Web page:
It will be interesting to know which of the missiles listed below were shot down most easily.
    Storm Shadow,
    BGM-109 & JASSM-ER
    Wish Broadsword will give more of his valued opinion and wisdom on the sorry state of our Armed Forces, rather than straight neutral reporting, in his excellent blog,

  2. This is good. There is factory planned for this copter already. Will save on capex, service , training .

  3. Of the 146 foreign arms vendors attending Defexpo 2018 in Chennai, Russian Helicopters, which builds the iconic, dual-rotor Kamov helicopters, is amongst the few with an assured major order.
    How is that Ajai? An intergovernmental agreement is not a contract merely a MOU. By all accounts, the Kamov deal is stuck in red tape (never mind the land allotment at Tumkur). I'd also argue that of all the other IGAs (FGFA, Frigates, S-400), the Kamov deal is the least deserving. As has been reported, Russia cannot offer a lot under Make-in-India since 226T itself is reliant heavily on non-Russian components, most notably the French engines. Meanwhile, HAL itself is on the cusp of pushing a competing product, the LUH (also using French engines), into Production this year. Unless the Russians have offered TOT for coaxial rotors (no indication of that so far), the Kamov deal is not worth the effort.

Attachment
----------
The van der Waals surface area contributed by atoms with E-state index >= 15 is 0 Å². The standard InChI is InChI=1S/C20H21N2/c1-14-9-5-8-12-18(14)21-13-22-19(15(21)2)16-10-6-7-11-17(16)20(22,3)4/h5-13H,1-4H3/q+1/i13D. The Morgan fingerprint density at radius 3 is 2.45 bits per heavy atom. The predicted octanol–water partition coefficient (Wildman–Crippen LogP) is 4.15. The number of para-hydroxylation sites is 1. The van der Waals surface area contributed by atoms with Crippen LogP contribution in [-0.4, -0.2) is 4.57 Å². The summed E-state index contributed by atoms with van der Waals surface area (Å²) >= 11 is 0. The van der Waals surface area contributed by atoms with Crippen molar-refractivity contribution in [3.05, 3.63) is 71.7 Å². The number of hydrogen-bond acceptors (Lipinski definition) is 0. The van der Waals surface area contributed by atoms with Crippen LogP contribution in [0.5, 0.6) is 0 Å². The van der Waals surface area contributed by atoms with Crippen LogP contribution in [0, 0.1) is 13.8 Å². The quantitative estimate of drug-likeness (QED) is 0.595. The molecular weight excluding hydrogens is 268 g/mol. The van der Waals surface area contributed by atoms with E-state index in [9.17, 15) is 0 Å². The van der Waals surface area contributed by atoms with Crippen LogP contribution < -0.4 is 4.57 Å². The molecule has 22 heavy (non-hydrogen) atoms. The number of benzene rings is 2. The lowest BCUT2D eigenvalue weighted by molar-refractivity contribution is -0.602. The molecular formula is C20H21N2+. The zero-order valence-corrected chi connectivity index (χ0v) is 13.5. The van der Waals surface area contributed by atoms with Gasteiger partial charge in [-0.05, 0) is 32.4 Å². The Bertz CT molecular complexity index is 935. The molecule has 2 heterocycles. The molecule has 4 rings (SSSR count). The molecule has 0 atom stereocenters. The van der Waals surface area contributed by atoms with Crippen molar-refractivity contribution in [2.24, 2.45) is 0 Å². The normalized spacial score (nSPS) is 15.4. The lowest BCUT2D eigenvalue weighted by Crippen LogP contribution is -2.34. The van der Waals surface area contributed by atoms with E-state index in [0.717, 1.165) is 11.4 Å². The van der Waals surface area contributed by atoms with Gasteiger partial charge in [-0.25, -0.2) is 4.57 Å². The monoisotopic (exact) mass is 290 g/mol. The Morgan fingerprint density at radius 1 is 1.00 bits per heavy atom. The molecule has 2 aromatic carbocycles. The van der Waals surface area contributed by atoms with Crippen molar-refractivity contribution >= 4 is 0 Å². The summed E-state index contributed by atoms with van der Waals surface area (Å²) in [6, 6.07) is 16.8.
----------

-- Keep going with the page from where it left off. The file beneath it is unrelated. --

4. The key component is counter rotating blades and for this a special transmission needs to be built. Take some collaboration and why can the Indian company building transmission built a transmission and built a small helicopter with counter raotating blades which are foldable. There has to be a container attached to the back of helicopter which can be detached can be done by HAL with help of private suppliers. HAL has done remarkly well in helicopter section and I feel they should make it on their own without any partnership.